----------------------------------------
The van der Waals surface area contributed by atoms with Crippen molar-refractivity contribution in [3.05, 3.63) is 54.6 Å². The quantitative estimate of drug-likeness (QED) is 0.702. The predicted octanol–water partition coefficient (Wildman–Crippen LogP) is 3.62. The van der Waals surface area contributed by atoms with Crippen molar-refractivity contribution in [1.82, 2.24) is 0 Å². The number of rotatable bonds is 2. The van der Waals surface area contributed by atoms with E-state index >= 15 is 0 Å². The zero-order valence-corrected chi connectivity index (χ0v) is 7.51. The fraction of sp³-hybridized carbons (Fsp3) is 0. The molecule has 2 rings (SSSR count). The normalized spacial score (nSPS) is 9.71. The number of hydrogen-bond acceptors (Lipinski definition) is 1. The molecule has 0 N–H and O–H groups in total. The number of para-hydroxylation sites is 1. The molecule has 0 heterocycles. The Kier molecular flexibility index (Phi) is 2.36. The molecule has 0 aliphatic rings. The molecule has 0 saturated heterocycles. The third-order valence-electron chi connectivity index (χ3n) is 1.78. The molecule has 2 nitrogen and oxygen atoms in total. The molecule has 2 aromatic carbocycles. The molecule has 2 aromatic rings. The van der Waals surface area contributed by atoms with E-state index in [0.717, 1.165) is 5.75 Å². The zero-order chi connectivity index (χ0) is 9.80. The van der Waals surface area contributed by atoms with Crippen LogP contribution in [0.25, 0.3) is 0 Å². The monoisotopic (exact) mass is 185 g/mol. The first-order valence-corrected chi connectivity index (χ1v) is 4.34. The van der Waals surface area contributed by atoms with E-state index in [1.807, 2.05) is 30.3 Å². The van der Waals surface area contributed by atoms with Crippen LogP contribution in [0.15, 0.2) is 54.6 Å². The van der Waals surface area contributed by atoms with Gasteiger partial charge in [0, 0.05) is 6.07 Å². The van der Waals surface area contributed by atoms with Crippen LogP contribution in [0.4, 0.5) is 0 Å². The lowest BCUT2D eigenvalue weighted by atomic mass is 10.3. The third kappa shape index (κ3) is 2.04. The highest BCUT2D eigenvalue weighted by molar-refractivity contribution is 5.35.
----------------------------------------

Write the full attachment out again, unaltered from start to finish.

The van der Waals surface area contributed by atoms with Crippen molar-refractivity contribution in [3.05, 3.63) is 54.6 Å². The quantitative estimate of drug-likeness (QED) is 0.702. The predicted octanol–water partition coefficient (Wildman–Crippen LogP) is 3.62. The van der Waals surface area contributed by atoms with Crippen molar-refractivity contribution in [1.82, 2.24) is 0 Å². The number of rotatable bonds is 2. The van der Waals surface area contributed by atoms with E-state index >= 15 is 0 Å². The zero-order valence-corrected chi connectivity index (χ0v) is 7.51. The fraction of sp³-hybridized carbons (Fsp3) is 0. The molecule has 2 rings (SSSR count). The normalized spacial score (nSPS) is 9.71. The number of hydrogen-bond acceptors (Lipinski definition) is 1. The molecule has 0 N–H and O–H groups in total. The number of para-hydroxylation sites is 1. The molecule has 0 heterocycles. The Kier molecular flexibility index (Phi) is 2.36. The molecule has 0 aliphatic rings. The molecule has 0 saturated heterocycles. The third-order valence-electron chi connectivity index (χ3n) is 1.78. The molecule has 2 nitrogen and oxygen atoms in total. The molecule has 2 aromatic carbocycles. The molecule has 2 aromatic rings. The van der Waals surface area contributed by atoms with E-state index in [0.717, 1.165) is 5.75 Å². The zero-order chi connectivity index (χ0) is 9.80. The van der Waals surface area contributed by atoms with Crippen LogP contribution in [0.25, 0.3) is 0 Å². The monoisotopic (exact) mass is 185 g/mol. The first-order valence-corrected chi connectivity index (χ1v) is 4.34. The van der Waals surface area contributed by atoms with E-state index in [1.807, 2.05) is 30.3 Å². The van der Waals surface area contributed by atoms with Crippen LogP contribution in [0.15, 0.2) is 54.6 Å². The van der Waals surface area contributed by atoms with Gasteiger partial charge in [0, 0.05) is 6.07 Å². The van der Waals surface area contributed by atoms with Crippen LogP contribution in [0.4, 0.5) is 0 Å². The lowest BCUT2D eigenvalue weighted by atomic mass is 10.3. The third kappa shape index (κ3) is 2.04. The highest BCUT2D eigenvalue weighted by molar-refractivity contribution is 5.35.